Director Víctor García knows how to turn in a cheap horror sequel cheapie in terms of wowing with the effects work– such as fellow straight-to-DVD flick Return to House on Haunted Hill - but elsewhere he stiffs proving he's nothing more than a director for hire with little or no interest in really making his mark as a name to watch.
Elements of the plot just dont make sense - why is William Katt's character targetted by the vengeful ghost and what happened to the standard cops-trailing-the-wrong guy subplot? One scene with the doubting cops and they effectively disappear. Everything just coasts along failing to register as a decent evening's viewing doing instead what another Kiefer Sutherland movie was all about - flatlining! The decent effects work merits Mirrors 2 one star more than it would otherwise merit. It's dismal, shoddy and not even bad enough to be laughable.
Everyone involved talks very passionately about Mirrors 2 as if they have created a classic rather than the sub-standard Blockbuster shelf-filler that it really is. When one actor (not named so as not to ruin the climax) talks about how he can’t watch his own performance in the movie given what a meanie he portrays one cannot help but stifle a laugh given how little presence he really has as the main villain of the piece. He states that he was channelling Dennis Hopper’s Frank Booth in Blue Velvet. Either he hasn’t really seen Lynch’s masterpiece or he is having delusions of grandeur that there’s just no amount of talking down from.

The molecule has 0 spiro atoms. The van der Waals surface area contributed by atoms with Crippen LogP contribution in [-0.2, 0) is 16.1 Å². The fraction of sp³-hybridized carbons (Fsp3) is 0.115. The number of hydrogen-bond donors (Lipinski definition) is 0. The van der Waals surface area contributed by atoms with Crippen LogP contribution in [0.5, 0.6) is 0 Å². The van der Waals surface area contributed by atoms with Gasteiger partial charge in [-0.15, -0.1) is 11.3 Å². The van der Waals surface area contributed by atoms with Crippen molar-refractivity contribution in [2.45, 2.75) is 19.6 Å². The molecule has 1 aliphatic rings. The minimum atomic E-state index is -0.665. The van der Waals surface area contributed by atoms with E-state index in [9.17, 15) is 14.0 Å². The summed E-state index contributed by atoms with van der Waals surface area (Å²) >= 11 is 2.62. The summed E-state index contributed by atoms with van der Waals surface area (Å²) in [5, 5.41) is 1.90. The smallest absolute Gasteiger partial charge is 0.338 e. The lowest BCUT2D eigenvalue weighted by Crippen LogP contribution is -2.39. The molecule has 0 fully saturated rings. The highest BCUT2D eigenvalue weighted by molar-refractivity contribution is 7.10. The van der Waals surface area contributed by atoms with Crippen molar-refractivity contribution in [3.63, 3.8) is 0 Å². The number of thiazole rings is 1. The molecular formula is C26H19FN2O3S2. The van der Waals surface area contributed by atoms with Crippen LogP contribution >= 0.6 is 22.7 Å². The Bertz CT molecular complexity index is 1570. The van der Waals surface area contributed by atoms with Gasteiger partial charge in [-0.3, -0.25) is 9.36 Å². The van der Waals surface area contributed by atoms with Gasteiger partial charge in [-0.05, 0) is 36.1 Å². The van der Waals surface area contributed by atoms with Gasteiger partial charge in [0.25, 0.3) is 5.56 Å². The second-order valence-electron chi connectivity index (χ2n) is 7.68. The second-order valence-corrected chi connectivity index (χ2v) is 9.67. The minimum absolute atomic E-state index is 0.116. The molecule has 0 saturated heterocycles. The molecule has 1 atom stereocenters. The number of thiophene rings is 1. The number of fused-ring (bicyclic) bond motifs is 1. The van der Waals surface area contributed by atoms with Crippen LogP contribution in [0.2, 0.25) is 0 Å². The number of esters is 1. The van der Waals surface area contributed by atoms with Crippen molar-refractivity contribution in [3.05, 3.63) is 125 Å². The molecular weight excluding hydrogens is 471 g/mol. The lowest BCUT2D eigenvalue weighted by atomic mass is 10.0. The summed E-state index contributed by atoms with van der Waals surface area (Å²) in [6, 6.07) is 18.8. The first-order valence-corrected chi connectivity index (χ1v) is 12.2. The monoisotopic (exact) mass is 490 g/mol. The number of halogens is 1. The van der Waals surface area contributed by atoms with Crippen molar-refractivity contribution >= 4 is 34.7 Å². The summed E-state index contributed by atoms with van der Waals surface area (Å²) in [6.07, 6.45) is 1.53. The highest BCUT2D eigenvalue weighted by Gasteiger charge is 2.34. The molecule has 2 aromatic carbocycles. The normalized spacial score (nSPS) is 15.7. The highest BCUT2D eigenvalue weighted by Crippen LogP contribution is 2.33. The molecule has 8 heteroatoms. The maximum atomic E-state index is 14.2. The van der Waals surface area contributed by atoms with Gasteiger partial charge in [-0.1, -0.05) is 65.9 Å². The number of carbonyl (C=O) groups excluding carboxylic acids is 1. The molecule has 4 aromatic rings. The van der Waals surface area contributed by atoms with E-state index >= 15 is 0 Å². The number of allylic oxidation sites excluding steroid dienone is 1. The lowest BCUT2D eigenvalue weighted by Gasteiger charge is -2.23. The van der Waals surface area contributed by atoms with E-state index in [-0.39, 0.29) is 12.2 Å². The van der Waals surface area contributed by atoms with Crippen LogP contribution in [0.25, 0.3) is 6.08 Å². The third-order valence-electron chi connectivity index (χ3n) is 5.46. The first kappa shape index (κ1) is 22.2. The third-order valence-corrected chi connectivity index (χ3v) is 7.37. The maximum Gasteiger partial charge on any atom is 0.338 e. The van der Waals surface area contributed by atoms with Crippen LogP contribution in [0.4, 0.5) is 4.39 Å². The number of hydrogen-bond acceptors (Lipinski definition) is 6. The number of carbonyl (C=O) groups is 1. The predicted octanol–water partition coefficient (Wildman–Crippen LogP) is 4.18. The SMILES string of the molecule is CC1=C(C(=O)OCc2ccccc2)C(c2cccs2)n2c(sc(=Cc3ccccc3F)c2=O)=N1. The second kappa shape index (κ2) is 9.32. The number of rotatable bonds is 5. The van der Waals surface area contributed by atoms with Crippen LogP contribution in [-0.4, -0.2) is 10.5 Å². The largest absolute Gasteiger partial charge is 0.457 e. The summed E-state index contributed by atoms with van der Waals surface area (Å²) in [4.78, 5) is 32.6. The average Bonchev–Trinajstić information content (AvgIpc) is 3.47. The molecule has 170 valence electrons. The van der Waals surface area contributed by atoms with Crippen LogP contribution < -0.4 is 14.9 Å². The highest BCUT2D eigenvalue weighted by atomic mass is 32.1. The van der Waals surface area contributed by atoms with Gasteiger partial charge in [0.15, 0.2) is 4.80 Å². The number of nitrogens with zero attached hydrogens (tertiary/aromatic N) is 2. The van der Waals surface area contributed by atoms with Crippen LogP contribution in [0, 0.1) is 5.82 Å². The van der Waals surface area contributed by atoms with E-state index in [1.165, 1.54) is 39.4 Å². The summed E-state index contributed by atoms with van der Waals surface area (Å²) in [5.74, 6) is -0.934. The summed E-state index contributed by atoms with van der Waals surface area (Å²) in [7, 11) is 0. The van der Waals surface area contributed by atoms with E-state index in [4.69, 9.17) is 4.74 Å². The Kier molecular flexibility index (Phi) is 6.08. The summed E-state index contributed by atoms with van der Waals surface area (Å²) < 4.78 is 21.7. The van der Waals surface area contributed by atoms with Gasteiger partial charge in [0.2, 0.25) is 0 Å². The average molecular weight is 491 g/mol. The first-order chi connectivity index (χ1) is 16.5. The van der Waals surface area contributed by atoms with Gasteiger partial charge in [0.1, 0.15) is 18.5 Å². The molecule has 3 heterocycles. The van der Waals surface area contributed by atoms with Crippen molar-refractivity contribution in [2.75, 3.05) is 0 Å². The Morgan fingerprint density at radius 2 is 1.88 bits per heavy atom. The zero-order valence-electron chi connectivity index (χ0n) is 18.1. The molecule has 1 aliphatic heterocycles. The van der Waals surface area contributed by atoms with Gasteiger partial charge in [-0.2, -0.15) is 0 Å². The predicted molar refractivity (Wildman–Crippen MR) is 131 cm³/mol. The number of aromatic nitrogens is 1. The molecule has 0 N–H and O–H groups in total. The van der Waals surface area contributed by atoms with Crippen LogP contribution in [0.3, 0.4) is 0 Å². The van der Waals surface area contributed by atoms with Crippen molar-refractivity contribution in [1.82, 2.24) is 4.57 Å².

The Other Side: Making Mirrors 2 It is apparent that the producers wanted to make a disposable flick that easily bought in the readies without so much as a thought to actually dazzling or thrilling the audience beyond a superficial level. They did! There’s some humour to be had viewing this short piece as you get to hear the expression ‘original sequel’ from one of the producer’s – surely a contradiction?
Keeping it Real: The visual and special effects of Mirrors 2 is another short feature that knows where the movie’s only real strength lies and that’s in its rather excellent effects work. The short covers each major effect quickly and informatively although one can’t help wondering why one of Todd Williams – one of the movie’s producers doesn’t sort out that fluffy noise on his microphone. It was evident in the last feature too.
Deleted Scenes Both of these feature the former security man Henry Schow (Evan Jones) and aside from a brief hand touching between the vacuous leads there’s little here to get excited about - much like the film really.
18th Feb 05 A beautifully English sci-fi tale, shot in gorgeous black and white in 1960, Village of the Damned is a film that everyone should see. At least once. It’s the kind of a film that everyone remembers...
Top Ten Films of 2007 2nd Jan 08 The year of strong sequels, dodgy remakes, the Grindhouse split and two 'classic' subtitled European horrors